Every now and again we get ‘tip offs’ about riders who are showing promise and who someone thinks we should keep an eye on.
Darren Howitt contacted us the other day and told us that we should be keeping an eye out for a certain David Bolland.
Despite the fact Bolland is only 23 years-old he’s been involved in the sport for some 17 years.
Originally from Liverpool he now lives in Scunthorpe, and he’s done most things; ridden UK road races, won a British Grass title, jousted with the Kermis Kings in the Flatlands and East European hard men in Polska – most recently he’s ridden the British Points Race Championships, finishing not so far from the podium in fifth spot.
Darren reckoned Bolland was a favourite to win the traditional British road season opener, the famous Perf’s Pedal Race on February 9th, but the event was cancelled due to the weather forecast and safety concerns about ‘Storm Ciara’.
We ‘had a word.’
What tempted you onto the Manchester boards, David?
“Riding the British Champs was to give me a carrot to aim at through the winter.
“I did some pretty intense training for it but was surprised I did so well in the Points Race.”
You were coming back from injury?
“That hit me in June; I did a bike fit back in December when we found out that I have one leg two millimetres longer than the other and the problem stemmed back to that.
“I couldn’t do much training for a bit, just easy runs – I got it sorted out with the help of an osteopath.”
Are you still working in the steel works?
“Yes, but I’m not doing 40 hours like I was before, that made fitting in training difficult; I was painting and labouring, hard work.”
How did you get into cycling to start with?
“When I was six I used to hack about on a little bike, I broke a crank or something and my dad took me to the local bike shop.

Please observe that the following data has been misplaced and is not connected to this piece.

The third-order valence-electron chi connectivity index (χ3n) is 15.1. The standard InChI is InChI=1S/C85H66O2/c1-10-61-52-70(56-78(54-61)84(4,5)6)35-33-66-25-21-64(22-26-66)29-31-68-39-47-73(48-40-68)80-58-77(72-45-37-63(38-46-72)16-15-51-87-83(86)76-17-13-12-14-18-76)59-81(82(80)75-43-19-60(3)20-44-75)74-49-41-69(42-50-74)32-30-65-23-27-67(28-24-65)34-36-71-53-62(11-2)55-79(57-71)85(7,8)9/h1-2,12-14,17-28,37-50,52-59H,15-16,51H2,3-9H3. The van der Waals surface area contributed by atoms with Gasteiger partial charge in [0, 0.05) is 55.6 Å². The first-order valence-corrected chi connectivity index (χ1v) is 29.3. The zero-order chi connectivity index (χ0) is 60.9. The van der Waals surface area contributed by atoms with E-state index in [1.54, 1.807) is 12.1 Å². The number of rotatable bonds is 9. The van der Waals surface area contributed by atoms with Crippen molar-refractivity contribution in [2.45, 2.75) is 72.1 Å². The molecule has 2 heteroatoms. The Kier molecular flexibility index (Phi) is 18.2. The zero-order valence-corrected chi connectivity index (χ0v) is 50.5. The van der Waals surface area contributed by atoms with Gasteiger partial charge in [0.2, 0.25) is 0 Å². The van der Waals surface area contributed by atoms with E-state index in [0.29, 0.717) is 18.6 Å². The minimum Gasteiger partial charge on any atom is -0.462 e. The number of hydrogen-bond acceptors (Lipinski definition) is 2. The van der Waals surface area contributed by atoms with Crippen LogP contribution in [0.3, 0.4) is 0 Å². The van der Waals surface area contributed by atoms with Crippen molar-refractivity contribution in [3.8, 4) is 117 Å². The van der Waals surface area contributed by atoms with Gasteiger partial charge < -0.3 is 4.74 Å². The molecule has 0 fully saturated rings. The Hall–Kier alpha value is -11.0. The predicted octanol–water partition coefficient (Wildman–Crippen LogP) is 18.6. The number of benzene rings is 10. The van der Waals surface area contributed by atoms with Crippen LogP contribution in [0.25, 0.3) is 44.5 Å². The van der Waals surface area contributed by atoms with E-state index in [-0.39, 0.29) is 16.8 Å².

“They had this little Peugeot ‘Tour de France’ gas tubed replica bike and I said to me dad; ‘I want that!’
“I’ve still got it, could never part with it.”
You were with Schils, last year?
“Yes, mostly UK races, I wasn’t so interested in continental races last year.
“It costs a lot of money to live and race abroad.
“I started the season riding National B races and did OK but Premier Calendar races are tough if you’re on your own with no team and I didn’t get the results I wanted.”
You were a ‘Kingsnorth Man’ in 2018 though?
“Yes, with Staf Boone and Ian Whitehead who do a great job looking after their riders.
“I had a few podiums out there but I rode for top 10 placings, that means you’re in the money – trying to win enough Euros to eat!
“I didn’t chase the primes because there are a lot of guys doing that.
“It was hard, I raced every other day, I loved it but it’s not something you can do indefinitely, it’s very fatiguing.”
I believe you rode well in a historic kermis?
“Yes, the one where Mario Willems scored his 400th win.
“I was off the front thinking I was chasing the break – I must have been away for 40 kilometres – and I could see what I thought was the break ahead of me but it was actually lapped riders; I was off the front but didn’t realise!
“Eventually Mario and a rider from Shifting Gears got up to me – Staf Boone was in the car behind us and making all sorts of noise in support but on the last corner I clipped the kerb with a pedal, didn’t fall off, mounted the pavement and finished third.
“Quite an experience.”
And you rode a stage race in Poland whilst with Kingsnorth?
“Yes, one of the guys on the Kingsnorth management organised a composite team for that; it was a good experience and we were riding against some handy East European teams, Elkov Author, CCC, Dukla.
“On the last stage CCC had it lined out coming into the finish, we had a Norwegian lad in the composite team [Sindre Bjerkestarnd Haugvaer, small wonder David couldn’t remember his name, ed.] who had been top ten on the first two road stages, I saw him way back the bunch in about 60th place and shouted at him to grab my wheel.
“He did, I dragged him up past the CCC guys and he got fourth place.”